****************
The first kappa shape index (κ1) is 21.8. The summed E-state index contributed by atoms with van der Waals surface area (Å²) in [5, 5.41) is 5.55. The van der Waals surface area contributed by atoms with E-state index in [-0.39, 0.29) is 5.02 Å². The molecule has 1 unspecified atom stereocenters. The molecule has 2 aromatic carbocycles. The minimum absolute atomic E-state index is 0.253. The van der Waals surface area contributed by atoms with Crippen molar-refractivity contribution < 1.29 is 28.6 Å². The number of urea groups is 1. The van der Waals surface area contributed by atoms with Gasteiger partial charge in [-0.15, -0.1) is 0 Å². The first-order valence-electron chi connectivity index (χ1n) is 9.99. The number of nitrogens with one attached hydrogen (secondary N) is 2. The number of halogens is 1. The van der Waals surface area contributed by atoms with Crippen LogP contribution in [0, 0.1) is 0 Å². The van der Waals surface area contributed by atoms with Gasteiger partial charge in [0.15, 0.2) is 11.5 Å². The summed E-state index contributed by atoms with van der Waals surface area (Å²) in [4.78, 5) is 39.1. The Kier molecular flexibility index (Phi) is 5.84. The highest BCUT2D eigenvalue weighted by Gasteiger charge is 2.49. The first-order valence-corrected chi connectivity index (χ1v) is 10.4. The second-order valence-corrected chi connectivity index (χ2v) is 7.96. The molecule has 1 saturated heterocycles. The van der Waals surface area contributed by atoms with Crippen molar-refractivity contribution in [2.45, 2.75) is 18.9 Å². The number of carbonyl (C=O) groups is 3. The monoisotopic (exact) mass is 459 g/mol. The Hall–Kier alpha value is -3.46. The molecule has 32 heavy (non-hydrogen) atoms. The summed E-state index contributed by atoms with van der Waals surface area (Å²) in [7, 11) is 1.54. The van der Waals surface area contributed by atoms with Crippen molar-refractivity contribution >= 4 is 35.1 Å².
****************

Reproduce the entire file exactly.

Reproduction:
The first kappa shape index (κ1) is 21.8. The summed E-state index contributed by atoms with van der Waals surface area (Å²) in [5, 5.41) is 5.55. The van der Waals surface area contributed by atoms with E-state index in [-0.39, 0.29) is 5.02 Å². The molecule has 1 unspecified atom stereocenters. The molecule has 2 aromatic carbocycles. The minimum absolute atomic E-state index is 0.253. The van der Waals surface area contributed by atoms with Crippen molar-refractivity contribution < 1.29 is 28.6 Å². The number of urea groups is 1. The van der Waals surface area contributed by atoms with Gasteiger partial charge in [-0.15, -0.1) is 0 Å². The first-order valence-electron chi connectivity index (χ1n) is 9.99. The number of nitrogens with one attached hydrogen (secondary N) is 2. The number of halogens is 1. The van der Waals surface area contributed by atoms with Crippen LogP contribution in [0, 0.1) is 0 Å². The van der Waals surface area contributed by atoms with Gasteiger partial charge in [0.15, 0.2) is 11.5 Å². The summed E-state index contributed by atoms with van der Waals surface area (Å²) in [4.78, 5) is 39.1. The Kier molecular flexibility index (Phi) is 5.84. The highest BCUT2D eigenvalue weighted by Gasteiger charge is 2.49. The first-order valence-corrected chi connectivity index (χ1v) is 10.4. The second-order valence-corrected chi connectivity index (χ2v) is 7.96. The molecule has 1 saturated heterocycles. The van der Waals surface area contributed by atoms with Crippen molar-refractivity contribution in [2.45, 2.75) is 18.9 Å². The number of carbonyl (C=O) groups is 3. The monoisotopic (exact) mass is 459 g/mol. The Hall–Kier alpha value is -3.46. The molecule has 32 heavy (non-hydrogen) atoms. The summed E-state index contributed by atoms with van der Waals surface area (Å²) in [7, 11) is 1.54. The van der Waals surface area contributed by atoms with Crippen molar-refractivity contribution >= 4 is 35.1 Å².